The late 1950's pupils were learning to rebel as well.
I should guess that teenage rebellion is nothing unique. For example when I was at school somebody stole all the school cups and trophies and threw them into the river. (He did finally get caught and most of the cups were recovered.) One morning we found a full-sized zebra-crossing painted across the quadrangle, on another total chaos ensued because some joker had filled all the keyholes with plastic-metal, on yet another we discovered 'X (the nickname of a master) loves Y (the nickname of the headmistress of the neighbouring girls' school)' painted in huge letters on the roof. This was just the normal vandalism and the masters were used to coping with it.
The rebellion started when one of the star rugby players, a member of the first fifteen, decided that he had more important things to do on Saturday than play for the school, and refused to turn out.
He was immediately stripped of his prefecthood and there was a complete moral panic because none of the masters could think of a way to make him play, and as far as I remember he never played for the school again. I suppose that this was the first crack in '50s conformity that I was aware of.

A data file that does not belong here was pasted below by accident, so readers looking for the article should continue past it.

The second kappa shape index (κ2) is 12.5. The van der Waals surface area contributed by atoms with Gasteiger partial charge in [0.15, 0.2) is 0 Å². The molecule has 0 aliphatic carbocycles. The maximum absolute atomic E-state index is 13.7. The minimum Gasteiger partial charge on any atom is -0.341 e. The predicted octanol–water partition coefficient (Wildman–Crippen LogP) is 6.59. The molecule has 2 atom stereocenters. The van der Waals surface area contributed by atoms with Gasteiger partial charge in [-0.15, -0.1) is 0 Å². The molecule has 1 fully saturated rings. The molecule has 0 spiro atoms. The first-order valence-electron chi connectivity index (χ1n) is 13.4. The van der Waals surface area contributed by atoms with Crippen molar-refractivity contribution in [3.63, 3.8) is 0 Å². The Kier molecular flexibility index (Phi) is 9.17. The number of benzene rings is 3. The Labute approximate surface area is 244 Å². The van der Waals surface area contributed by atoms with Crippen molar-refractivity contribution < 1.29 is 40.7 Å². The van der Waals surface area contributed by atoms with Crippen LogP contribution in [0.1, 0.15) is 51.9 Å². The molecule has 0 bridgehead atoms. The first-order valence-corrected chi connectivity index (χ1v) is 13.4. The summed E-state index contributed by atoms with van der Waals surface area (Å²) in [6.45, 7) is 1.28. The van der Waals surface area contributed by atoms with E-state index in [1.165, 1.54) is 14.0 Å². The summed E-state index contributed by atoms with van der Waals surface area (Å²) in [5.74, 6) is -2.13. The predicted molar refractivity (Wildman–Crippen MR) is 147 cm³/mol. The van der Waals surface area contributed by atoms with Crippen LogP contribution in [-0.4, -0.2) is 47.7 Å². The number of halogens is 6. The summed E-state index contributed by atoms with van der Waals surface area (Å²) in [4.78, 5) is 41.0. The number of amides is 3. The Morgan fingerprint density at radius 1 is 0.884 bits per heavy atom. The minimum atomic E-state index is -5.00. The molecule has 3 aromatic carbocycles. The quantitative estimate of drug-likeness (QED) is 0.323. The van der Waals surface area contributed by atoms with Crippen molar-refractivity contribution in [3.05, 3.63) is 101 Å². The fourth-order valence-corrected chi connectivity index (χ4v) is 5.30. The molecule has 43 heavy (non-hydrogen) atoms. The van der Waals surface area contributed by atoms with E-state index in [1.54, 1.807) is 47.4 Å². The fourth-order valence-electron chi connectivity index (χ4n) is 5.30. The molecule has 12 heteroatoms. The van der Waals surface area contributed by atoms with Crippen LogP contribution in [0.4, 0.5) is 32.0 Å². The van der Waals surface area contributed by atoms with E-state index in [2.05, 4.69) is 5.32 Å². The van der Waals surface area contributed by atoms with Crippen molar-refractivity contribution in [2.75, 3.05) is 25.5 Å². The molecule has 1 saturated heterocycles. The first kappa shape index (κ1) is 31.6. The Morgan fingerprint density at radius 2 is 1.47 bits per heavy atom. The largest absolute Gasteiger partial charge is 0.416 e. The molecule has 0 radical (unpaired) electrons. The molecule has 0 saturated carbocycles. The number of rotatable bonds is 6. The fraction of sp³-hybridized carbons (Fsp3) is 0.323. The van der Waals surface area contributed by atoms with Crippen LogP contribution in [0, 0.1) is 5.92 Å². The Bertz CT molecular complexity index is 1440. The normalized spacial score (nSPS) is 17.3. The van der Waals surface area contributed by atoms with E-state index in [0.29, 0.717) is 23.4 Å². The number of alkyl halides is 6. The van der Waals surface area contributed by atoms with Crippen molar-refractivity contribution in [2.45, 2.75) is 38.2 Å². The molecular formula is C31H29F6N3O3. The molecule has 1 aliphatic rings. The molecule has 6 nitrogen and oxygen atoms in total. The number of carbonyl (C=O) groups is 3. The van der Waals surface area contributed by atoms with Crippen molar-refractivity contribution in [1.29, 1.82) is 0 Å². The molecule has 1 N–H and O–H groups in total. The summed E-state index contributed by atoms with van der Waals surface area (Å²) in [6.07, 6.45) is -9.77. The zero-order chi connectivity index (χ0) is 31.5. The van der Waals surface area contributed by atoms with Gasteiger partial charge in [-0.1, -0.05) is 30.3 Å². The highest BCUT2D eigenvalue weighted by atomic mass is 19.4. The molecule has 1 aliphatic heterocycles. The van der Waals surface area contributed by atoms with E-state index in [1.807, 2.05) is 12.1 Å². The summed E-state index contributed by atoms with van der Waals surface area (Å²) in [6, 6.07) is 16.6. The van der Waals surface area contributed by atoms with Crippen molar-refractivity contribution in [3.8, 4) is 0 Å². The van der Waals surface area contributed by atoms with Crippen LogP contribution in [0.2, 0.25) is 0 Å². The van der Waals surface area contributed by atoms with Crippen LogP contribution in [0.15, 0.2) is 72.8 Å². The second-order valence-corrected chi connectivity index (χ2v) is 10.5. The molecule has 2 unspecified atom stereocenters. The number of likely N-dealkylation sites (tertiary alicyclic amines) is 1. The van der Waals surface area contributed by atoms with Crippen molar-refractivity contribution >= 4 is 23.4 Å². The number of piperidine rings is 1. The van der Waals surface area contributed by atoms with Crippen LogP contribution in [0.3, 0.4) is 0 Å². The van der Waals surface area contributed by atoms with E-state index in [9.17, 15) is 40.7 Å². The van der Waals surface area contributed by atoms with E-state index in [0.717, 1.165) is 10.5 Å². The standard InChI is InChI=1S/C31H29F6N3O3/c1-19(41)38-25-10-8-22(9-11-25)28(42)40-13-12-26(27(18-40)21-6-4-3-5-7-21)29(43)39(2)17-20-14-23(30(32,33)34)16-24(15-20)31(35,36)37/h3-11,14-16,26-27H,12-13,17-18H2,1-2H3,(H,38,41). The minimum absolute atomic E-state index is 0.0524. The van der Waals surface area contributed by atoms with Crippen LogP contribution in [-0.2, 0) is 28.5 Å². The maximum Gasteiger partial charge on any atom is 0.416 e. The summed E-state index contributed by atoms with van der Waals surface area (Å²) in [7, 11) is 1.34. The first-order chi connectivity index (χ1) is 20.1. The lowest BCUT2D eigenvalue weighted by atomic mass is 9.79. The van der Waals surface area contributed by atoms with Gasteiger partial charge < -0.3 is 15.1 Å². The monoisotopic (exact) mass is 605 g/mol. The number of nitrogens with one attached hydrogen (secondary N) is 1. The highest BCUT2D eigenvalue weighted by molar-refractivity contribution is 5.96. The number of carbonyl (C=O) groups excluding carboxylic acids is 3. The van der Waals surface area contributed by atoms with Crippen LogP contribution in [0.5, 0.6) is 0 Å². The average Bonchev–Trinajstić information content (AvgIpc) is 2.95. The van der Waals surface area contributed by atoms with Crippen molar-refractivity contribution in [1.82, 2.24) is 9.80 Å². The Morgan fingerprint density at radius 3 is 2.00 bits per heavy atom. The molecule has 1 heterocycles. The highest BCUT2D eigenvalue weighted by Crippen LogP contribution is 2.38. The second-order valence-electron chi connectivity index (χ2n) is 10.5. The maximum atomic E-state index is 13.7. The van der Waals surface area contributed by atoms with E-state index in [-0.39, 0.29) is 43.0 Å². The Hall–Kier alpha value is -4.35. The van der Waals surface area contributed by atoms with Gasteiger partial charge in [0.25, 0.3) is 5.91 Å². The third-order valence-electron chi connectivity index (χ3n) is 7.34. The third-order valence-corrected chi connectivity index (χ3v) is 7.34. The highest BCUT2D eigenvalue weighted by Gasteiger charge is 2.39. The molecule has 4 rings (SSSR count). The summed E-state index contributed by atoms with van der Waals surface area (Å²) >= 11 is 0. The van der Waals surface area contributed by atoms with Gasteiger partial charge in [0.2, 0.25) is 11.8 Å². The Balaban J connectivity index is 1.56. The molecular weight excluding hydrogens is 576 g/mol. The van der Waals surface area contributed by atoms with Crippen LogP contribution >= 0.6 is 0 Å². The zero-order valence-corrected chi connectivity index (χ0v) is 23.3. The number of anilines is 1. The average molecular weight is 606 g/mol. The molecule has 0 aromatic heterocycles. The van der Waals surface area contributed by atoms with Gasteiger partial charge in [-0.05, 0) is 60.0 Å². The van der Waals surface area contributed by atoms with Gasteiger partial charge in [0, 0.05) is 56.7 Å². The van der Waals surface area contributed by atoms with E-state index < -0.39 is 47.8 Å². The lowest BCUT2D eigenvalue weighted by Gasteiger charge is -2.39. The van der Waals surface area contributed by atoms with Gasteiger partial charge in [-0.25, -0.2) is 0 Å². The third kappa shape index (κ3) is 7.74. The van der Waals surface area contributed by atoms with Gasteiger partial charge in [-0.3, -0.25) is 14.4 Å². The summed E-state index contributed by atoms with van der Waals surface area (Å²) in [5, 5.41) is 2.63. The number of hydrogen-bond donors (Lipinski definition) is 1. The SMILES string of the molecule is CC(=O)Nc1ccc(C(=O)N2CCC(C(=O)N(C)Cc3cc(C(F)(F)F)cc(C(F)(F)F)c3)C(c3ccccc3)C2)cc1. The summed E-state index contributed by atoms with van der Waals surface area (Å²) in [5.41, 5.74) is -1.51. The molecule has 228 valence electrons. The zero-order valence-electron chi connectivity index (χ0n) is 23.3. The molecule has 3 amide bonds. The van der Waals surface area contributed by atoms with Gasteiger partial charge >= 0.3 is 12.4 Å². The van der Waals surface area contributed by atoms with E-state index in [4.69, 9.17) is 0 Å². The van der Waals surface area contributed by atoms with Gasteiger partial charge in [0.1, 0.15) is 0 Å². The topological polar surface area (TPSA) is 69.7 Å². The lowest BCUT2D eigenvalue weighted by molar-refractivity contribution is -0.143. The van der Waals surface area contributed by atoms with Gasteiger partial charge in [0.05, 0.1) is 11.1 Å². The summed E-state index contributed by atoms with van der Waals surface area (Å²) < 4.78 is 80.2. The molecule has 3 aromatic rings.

These deeds were all perpetrated by the generation who grew up in school uniforms, the generation whose grandchildren are taking part in 'That'll teach 'em'.
My impression is that the children are less unthinkingly cruel, brutal, and destructive than we were then, but of course most of them are from co-educational schools, and I suspect that co-education must have an emollient effect on boys' behaviour.
(Or to put it another way, compared with us today's hooligans are just wimps.)